nor Carbine Studios
were pulling in profits on those games. While I imagine there's more to it than that, evidence still suggests that the game was profitable before the shutdown process started.
In other words, the two aren't quite comparable when it comes to the underlying reasons or player reactions. That makes a pretty significant difference in how we should react. Astute observers will also note that I've been saying all along that the effort to save the city is a doomed effort, and that there's merit to be found in fighting with an assured defeat on the horizon. My statements about accepting that you've lost is still in full effect.
We're still standing
At the same time, there's a very close parallel insofar as these are both profitable games being shut down for reasons other than the usual ones.
Most people don't like the idea that a game isn't making money, but that's an easy concept to accept. Not every game appeals to enough players for it to keep running. We've even had some fairly recent games that launched and never attracted the player numbers needed to keep the population going, and while that's sad it's also comprehensible. Faxion Online
might have been a good game, but being good isn't enough if it loses money.
Shutting down a couple of games that are
making enough money to justify development costs is much less comprehensible. Instead of having a clear cause for the shutdown, you wind up blindly grasping at potential meanings and hoping that something sticks. Even assuming that the companies in question care for nothing but sheer, unadulterated profits, it's hard to accept that your favorite game will be gone for good without so much as a reason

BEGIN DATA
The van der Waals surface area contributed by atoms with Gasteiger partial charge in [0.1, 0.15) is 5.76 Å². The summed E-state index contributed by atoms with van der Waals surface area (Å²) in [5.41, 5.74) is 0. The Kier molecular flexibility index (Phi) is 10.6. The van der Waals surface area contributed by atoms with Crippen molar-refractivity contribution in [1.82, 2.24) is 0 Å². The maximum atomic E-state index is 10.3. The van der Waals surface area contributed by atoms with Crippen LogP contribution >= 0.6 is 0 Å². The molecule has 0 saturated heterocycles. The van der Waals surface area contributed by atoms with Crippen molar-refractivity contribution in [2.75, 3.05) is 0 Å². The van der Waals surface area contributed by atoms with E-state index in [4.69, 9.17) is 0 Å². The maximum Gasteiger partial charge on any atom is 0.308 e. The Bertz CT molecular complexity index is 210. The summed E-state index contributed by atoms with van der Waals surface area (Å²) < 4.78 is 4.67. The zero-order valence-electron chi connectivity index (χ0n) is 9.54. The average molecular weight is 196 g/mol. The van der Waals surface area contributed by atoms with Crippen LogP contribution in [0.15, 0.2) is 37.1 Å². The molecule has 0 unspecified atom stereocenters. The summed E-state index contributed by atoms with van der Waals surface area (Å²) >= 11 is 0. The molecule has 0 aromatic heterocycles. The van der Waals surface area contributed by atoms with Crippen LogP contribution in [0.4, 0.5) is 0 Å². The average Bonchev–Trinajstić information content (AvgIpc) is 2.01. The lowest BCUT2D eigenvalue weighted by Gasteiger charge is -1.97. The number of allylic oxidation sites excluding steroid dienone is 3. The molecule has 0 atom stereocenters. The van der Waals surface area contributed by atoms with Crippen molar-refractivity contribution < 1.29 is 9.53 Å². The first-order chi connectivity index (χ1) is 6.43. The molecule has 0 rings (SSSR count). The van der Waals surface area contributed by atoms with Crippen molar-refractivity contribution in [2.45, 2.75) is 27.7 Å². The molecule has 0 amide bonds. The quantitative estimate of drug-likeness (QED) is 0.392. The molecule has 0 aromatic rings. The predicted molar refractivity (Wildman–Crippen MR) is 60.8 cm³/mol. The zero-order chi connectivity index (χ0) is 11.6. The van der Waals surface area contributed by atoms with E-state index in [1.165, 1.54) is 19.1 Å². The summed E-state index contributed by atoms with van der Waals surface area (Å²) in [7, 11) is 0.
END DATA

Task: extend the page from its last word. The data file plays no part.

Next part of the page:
. And "we can't negotiate rights for a profitable game" seems kind of ridiculous at face value.
That's the part that really got to SWG
players and still really gets to CoH
players. And that's where the parallel is in full effect, because these changes move the shutdowns from being sad but necessary into being outright unfathomable. There's no comprehensible reason in the world for what's happening here, outside of backhanded corporate dealings divorced from context.
That's where my feelings for both completely dovetail. Because while I wasn't an SWG
player, I agreed that the game certainly had more life in it. It didn't need to be shut down any more than CoH
, and I'm still sad about it even if I wasn't personally affected by the shutdown.
As always, feedback can be left down in the comments or sent along to firstname.lastname@example.org
. Next week I will hopefully have weathered the storm of insanity bearing down on my home as of this writing and will be able to discuss the huge lore reveal posted by the Paragon team in the wake of the shutdown.
By day a mild-mannered reporter, Eliot Lefebvre unveils his secret identity in Paragon City and the Rogue Isles every Wednesday. Filled with all the news that's fit to analyze and all the muck that's fit to rake, this look at City of Heroes analyzes everything from the game's connection to its four-color roots to the latest changes in the game's mechanics.